But the real revolution is both public and private; it is political, economic, social, moral and sexual, cultural, educational. We need to connect women's issues to global economic and political issues because they are all connected. The issues of sexual violence against women, whether rape, female genital mutilation, forced marriages and honour killings are tackled separately. We need to connect these problems and understand the real causes. In honour killing, we need to ask whose honour it is. It is the name of the father that has the honour. Children take the name of the father to be legitimate. In Egypt we made a campaign a few years ago about illegitimate children. Before the law changed, a child who had no named father could not have a birth certificate, could not go to school and had no human rights. Following our campaign, in 2008, a law was introduced so an unmarried mother can give her name to the child and the child can go to the school and have a birth certificate.
Y: Women were instrumental in the Egyptian revolution in overthrowing the Mubarak regime. However, women are still being largely excluded from taking part in shaping their country's future. Could you explain the current legal situation in terms of women's rights?
S: We have double laws as in any other patriarchal system. If a man in Egypt rapes a girl, then the family does not sue the man, usually for social reasons and shame. If they sue the man, the family honour will be threatened. So they try to marry the girl to the man. In the law there is an item saying that if a man rapes and if he is ready to marry the girl, then he is not punished. Women are punished twice, first by rape and second by marrying the rapist. The rapist is innocent because he married the victim. We campaigned to change this item in the law and it is changed now. Now he has to be punished. Generally the law in Egypt supports men. So we have two goals, to unveil the mind and to organise. Women should know their rights. A law cannot be changed without organising.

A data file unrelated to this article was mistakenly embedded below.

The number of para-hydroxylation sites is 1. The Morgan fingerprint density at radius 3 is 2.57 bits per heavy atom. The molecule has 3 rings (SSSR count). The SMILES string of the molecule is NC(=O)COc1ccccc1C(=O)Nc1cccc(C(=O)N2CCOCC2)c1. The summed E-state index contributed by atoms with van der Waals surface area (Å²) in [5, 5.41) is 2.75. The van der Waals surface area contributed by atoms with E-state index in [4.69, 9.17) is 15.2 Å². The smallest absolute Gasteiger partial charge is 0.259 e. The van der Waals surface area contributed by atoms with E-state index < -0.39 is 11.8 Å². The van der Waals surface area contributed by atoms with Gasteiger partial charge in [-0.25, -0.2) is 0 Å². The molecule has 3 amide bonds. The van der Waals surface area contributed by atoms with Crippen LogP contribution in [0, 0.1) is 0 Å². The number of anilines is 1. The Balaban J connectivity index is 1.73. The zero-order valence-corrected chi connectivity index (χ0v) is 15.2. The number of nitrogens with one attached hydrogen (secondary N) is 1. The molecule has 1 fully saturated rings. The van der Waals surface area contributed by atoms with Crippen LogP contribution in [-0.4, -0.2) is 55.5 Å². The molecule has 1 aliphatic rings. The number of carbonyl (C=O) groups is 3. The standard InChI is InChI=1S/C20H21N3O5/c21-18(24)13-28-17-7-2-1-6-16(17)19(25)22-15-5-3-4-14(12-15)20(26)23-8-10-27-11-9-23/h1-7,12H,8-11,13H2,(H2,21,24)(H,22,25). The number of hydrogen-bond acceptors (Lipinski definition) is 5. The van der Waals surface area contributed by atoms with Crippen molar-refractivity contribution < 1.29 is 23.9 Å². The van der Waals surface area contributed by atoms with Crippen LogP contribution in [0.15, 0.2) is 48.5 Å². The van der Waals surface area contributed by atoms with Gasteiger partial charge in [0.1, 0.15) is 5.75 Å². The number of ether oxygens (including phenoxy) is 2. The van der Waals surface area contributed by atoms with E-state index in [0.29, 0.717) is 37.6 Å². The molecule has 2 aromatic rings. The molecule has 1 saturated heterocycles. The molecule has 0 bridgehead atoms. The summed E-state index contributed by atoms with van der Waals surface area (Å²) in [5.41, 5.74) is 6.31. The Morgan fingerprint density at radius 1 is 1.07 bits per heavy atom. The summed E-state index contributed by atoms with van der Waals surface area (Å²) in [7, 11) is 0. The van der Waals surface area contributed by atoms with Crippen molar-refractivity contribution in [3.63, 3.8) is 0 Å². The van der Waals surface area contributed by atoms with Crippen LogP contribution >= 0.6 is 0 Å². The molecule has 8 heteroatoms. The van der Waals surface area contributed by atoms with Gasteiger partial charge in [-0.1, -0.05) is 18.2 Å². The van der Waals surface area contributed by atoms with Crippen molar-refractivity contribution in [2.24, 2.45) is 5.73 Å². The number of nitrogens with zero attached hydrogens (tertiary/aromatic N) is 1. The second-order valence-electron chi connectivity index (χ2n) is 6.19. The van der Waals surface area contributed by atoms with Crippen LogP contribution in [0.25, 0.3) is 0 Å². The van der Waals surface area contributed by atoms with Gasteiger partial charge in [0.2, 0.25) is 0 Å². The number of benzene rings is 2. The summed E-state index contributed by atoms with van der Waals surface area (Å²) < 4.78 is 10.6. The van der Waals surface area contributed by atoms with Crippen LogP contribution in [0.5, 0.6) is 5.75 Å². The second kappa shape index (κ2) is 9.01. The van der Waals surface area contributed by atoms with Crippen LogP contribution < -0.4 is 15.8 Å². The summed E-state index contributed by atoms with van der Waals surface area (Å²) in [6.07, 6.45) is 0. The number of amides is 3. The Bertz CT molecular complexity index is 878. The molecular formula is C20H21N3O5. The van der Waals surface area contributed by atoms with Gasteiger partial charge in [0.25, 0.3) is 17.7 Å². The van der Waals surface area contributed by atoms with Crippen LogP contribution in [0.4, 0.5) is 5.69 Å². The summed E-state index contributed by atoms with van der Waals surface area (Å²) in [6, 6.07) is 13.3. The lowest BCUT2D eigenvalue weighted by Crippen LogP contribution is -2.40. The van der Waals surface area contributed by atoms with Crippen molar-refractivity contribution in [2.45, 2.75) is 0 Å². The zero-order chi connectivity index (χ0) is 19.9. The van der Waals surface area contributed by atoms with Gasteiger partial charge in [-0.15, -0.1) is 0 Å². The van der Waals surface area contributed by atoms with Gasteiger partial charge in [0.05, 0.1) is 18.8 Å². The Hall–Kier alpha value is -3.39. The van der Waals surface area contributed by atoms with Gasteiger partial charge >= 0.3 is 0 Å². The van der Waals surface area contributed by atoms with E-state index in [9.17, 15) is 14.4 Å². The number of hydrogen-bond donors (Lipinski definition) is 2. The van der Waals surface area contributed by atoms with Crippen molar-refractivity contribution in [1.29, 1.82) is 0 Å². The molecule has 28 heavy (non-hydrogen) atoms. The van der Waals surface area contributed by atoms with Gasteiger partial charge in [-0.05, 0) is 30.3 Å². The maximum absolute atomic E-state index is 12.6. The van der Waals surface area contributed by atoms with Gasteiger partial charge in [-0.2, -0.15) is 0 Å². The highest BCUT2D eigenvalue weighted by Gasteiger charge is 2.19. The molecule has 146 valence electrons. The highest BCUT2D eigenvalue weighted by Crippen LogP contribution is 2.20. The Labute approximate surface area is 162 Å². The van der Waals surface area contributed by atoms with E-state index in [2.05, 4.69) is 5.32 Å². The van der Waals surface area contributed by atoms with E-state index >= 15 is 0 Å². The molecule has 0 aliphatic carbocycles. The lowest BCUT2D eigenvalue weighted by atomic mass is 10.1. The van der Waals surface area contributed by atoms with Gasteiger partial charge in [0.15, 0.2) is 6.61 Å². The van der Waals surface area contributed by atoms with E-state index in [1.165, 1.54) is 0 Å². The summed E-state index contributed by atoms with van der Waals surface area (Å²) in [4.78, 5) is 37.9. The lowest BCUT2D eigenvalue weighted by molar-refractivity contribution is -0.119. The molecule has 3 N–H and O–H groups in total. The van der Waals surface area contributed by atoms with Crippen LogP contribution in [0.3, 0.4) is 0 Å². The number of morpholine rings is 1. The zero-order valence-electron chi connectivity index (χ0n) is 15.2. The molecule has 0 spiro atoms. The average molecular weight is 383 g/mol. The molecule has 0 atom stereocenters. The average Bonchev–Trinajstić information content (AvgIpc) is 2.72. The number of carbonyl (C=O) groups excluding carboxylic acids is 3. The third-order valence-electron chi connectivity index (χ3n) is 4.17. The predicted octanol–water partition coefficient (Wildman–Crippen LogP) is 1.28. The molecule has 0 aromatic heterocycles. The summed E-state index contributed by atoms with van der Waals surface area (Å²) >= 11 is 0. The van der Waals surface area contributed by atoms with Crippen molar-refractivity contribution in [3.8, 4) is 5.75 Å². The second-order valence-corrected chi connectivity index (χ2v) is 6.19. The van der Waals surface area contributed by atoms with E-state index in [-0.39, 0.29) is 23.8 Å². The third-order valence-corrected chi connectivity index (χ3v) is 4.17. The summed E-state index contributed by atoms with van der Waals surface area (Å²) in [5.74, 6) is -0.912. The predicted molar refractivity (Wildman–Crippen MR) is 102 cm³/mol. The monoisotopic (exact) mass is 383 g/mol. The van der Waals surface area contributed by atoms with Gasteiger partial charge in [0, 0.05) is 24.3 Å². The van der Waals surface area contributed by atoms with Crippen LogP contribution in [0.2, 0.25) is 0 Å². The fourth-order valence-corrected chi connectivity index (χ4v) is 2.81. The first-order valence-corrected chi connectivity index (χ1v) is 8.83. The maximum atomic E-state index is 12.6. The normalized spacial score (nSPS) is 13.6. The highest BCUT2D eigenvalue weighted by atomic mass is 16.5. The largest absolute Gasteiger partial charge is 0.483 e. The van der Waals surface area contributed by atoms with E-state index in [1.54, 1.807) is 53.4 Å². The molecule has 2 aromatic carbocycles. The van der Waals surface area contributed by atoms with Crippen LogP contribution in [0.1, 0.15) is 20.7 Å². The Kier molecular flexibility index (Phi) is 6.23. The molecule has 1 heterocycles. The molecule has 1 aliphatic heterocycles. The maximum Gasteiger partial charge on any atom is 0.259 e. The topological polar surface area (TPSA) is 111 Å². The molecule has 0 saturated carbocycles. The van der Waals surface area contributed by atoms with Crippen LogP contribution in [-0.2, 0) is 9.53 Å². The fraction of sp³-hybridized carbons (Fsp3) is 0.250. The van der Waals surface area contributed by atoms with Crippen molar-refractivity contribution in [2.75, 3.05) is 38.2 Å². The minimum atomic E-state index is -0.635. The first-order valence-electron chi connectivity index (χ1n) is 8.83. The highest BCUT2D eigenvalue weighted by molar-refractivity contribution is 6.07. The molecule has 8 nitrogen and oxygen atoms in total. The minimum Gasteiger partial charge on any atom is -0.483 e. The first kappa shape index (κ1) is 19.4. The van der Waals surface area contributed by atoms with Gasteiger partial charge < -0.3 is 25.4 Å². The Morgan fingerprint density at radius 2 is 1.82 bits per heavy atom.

The Family Code needs to be changed radically. A man can marry four women and divorce them without any reason. But first we have to change the Constitution. There is no woman in the committee. Women participated in the revolution and hurled their lives and their blood and their eyes and dignity for freedom, dignity and justice, but the political forces that took over the revolution want to exclude women under the name of morality or religion. We were in the revolution but suddenly we were excluded by the military and the temporary government.
Y: You were among the women who founded the Egyptian Women Union. Could you tell us how the union was formed and what its aims are?
S: We started the Egyptian Women Union in Tahrir Square. It was banned under Mubarek's regime several times. We felt the danger that women were going to be excluded, so we started it again. The Egyptian Women Union works to include women in political processes. We should be included in all committees. There were many young revolutionary men with women. We were together in Tahrir Square. Women's issues were not divisive at all. But the point is that they are preventing us. The law is against us. The law is old; we need to change the law to accept the women's union. It is a strong long fight. But I am very hopeful, I think we will win.